*Sir Thomas Browne, Religio Medici. 'More of these,' continues the excellent author, no man has known than myself; which I confess I conquered, not in a mar. tial posture, but on my knees.'
posed. The faith of Abraham, for example, was tried in various ways. 'His first call,' says Mr. Sumner, was attended with a command "to leave his country, and his kindred, and his father's house." This call he immediately obeyed; and it is remarked, as a proof of his merit, that when he was summoned into a country which he should afterwards receive as his inheritance, he went out not knowing whither. Now we are aware that we are here treading on delicate ground; but we apprehend that it would be to desert every principle of right faith, to suppose that Abraham, or any other man, could by any act proceeding from his faith or belief, which is the gift of God, establish any merit in the sight of God. He was pleased to ordain, for purposes not very difficult to be understood, that Abraham and every sound believer should give evidence of the reality of his faith by action: but that this should have any meritorious value in His sight, is certainly inconsistent with Scripture, and, as we believe, with the settled opinions of Mr. Sumner himself. Nor can we bring ourselves to think that Mr. Sumner intends to convey to his readers that God favoured Abraham because he displayed the outward act of preparing to sacrifice his son, but rather because his heart was in such a state as to prevent him from hesitating an instant to give a simple and implicit obedience to the commands of God against his natural reason and inclinations.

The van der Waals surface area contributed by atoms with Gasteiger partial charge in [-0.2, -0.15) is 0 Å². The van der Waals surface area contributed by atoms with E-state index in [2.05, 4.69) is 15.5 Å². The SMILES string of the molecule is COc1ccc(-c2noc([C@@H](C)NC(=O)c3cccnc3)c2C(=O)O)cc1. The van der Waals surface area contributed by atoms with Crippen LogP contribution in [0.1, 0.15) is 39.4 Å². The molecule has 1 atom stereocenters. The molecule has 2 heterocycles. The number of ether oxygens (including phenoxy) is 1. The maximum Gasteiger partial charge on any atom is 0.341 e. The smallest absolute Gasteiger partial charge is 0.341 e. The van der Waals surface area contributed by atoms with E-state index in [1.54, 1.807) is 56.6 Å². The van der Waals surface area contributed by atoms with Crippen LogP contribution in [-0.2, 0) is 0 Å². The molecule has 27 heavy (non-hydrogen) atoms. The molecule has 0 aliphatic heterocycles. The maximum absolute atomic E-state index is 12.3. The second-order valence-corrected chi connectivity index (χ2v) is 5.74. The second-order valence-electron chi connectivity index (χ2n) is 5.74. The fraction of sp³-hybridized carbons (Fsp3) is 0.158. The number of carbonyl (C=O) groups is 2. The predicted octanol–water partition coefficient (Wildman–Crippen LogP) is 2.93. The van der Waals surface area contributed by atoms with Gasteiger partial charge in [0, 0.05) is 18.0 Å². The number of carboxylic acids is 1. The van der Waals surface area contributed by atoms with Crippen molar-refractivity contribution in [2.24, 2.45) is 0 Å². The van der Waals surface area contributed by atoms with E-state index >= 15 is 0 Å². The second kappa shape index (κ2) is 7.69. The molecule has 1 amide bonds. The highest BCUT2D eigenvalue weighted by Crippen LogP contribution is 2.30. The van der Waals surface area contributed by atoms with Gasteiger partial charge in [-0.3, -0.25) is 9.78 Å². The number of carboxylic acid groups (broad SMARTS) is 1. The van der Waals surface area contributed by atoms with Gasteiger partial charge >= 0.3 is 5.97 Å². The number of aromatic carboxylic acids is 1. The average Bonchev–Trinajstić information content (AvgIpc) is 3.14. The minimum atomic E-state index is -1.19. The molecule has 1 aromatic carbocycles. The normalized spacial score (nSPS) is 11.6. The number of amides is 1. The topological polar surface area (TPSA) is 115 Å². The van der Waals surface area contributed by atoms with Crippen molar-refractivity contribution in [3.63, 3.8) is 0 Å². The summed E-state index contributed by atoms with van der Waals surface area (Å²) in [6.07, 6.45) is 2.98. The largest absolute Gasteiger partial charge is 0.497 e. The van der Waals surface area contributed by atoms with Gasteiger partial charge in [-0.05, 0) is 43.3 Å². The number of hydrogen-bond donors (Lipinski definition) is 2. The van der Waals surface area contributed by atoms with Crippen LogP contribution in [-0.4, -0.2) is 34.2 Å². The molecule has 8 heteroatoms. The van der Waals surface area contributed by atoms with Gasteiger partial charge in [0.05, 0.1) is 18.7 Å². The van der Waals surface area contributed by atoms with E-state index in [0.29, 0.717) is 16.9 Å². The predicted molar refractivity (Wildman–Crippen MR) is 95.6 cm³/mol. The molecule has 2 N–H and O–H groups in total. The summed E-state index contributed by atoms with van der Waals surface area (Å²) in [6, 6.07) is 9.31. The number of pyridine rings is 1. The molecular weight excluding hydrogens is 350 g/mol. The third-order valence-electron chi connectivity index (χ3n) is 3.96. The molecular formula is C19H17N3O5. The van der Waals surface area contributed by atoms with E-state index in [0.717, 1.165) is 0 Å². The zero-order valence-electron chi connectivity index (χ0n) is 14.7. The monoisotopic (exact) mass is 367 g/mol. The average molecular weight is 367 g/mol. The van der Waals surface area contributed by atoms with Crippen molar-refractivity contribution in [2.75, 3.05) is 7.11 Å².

We have ventured upon these observations in the hope that Mr. Sumner may be induced, in a subsequent edition, to omit entirely, or very much to qualify, these and a few other expressions of simi lar import, which might give rise to misconceptions such as we have reason to think him the last man who would wish to encourage. For the rest, we think it has been sufficiently proved in the former parts of the Essay that this world is constituted as a place of moral discipline for the hearts and conduct of men :—and that all the natural evils, and those of civil life which man is heir to, the loss of friends, the sufferings of pain, &c. are, when converted to their proper uses, so many benevolent provisions for withdrawing the heart and affections from the world, and for fixing them upon the Creator,-which is the first effectual step in the way to heaven.